G. Campbell Morgan describes the progression of Jesus away from the multitude and toward the loneliness of the cross. Jesus first had left the multitude in order to be with His disciples in the upper room. There Judas had forsaken him. He went with the remaining eleven to the entrance to the Garden of Gethsemane. There, He had left eight of the disciples and took the faithful three with Him into the inner garden. Then He had left the three and retired to pray. The incidents relating to the whole scene emphasize the loneliness of Christ as He took upon Himself the sins of the whole world.

As Christ retired from even His closest three disciples, Matthew records that He “fell on his face, and prayed, saying, O my Father, if it be possible, let this cup pass from me: nevertheless not as I will, but as thou wilt” (v. 39). Luke 22:41 states that He “kneeled down”; it is probable that He kneeled first, and then, in the process of His prayer, sank down until He was completely on His face on the ground. Hebrews 5:7 is the commentary on this prayer, speaking as it does of “strong crying and tears.” This was an hour of supreme agony on the part of Jesus.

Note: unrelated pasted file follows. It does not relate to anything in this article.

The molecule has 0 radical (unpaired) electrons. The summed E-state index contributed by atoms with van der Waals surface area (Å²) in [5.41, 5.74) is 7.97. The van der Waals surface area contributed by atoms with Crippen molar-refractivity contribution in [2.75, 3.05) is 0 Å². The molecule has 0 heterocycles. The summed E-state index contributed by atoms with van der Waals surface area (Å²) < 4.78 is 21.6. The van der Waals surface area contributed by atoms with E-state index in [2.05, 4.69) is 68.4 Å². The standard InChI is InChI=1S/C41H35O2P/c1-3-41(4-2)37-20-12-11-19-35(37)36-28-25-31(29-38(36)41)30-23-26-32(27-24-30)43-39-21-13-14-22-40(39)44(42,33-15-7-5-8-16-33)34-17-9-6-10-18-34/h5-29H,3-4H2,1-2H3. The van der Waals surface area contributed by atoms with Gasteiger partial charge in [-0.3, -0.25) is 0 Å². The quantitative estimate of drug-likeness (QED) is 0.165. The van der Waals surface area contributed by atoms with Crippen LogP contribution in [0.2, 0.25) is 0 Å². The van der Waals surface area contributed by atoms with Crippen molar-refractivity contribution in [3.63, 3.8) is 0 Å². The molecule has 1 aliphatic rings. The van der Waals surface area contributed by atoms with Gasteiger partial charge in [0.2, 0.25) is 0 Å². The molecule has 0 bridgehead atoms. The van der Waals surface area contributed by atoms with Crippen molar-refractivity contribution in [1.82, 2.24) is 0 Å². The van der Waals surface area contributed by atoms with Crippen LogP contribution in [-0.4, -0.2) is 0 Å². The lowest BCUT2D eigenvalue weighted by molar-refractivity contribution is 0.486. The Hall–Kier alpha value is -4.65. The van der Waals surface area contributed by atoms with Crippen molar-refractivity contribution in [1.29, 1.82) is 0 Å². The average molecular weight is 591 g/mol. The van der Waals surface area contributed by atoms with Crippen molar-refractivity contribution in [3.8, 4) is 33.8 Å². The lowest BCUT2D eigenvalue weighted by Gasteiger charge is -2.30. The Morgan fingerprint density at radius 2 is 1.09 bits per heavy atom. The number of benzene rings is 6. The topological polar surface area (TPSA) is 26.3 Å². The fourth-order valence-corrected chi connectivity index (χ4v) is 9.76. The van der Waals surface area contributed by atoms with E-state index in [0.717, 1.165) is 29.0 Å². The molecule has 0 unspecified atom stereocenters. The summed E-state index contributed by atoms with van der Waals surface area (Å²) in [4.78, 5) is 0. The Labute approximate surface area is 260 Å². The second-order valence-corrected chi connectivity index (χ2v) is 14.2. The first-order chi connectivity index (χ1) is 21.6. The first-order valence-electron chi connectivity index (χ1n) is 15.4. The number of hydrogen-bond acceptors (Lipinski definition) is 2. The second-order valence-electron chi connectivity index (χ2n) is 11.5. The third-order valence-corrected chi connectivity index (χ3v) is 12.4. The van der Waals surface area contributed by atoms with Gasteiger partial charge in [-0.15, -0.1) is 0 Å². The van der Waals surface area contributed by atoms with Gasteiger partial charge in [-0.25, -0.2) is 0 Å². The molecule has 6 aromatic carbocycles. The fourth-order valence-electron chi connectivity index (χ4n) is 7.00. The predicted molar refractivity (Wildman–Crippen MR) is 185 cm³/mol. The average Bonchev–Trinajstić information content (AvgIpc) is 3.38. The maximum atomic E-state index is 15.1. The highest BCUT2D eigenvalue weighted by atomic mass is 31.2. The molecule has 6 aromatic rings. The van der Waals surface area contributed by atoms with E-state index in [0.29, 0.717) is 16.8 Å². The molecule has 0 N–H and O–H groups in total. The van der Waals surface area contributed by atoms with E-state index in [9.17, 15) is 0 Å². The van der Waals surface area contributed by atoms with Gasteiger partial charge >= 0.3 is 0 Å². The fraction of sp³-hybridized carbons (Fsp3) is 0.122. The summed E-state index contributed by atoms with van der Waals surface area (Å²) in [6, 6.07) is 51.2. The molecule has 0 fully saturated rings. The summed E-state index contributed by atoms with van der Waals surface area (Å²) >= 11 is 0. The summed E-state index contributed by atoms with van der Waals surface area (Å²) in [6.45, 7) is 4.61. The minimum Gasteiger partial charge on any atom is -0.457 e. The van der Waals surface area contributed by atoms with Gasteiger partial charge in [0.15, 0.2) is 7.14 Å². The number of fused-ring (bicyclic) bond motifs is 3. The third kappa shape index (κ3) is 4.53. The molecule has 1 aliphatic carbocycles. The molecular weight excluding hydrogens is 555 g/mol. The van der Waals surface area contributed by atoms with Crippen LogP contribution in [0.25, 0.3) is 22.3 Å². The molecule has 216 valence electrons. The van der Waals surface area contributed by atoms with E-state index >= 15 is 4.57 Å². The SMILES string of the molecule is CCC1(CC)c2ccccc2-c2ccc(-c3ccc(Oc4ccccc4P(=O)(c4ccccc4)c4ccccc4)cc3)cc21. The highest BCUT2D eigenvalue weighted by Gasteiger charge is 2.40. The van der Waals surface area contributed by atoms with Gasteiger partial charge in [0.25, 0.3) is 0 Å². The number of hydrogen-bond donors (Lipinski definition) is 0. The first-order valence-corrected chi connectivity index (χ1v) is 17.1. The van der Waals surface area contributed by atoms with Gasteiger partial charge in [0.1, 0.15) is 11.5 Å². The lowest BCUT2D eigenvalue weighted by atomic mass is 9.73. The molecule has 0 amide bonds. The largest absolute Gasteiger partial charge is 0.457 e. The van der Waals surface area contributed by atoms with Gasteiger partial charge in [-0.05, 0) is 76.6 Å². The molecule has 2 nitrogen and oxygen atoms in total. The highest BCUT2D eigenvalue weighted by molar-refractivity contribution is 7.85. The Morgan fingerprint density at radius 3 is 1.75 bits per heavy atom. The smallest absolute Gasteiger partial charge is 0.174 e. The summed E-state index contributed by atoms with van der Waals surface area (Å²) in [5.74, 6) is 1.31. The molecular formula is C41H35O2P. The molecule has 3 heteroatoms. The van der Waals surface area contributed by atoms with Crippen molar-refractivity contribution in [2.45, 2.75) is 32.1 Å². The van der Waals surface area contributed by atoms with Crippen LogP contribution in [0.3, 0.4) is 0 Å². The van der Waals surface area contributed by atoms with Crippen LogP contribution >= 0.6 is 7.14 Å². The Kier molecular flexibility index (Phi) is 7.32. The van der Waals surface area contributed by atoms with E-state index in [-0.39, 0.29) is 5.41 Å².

He addressed His prayer to “my Father,” claiming Their intimate eternal relationship. The clause, “if it be possible,” and the petition, “let this cup pass from me,” indicate the natural desire of Jesus’ human heart to avoid the supreme issue that was before Him. No man, in sinful and mortal flesh, can understand the conflict in the holy soul of Jesus who had never experienced the slightest shadow of sin and had never known any barrier between Himself and the Father. Now upon this holy One had come the hour when He would bear all the terrible sin of the world—past, present, and future—and would experience being the sin offering forsaken by the Father.

The human desire to avoid such an issue is not incompatible with the immutability of the divine nature. While this presents no theological problem to anyone accepting the full humanity as well as the full deity of Christ, at the same time, it offers no basis for men to understand the agony of Jesus. It is clear that whatever the desire of the human nature may have been, the will of Jesus was always without wavering to do the will of the Father.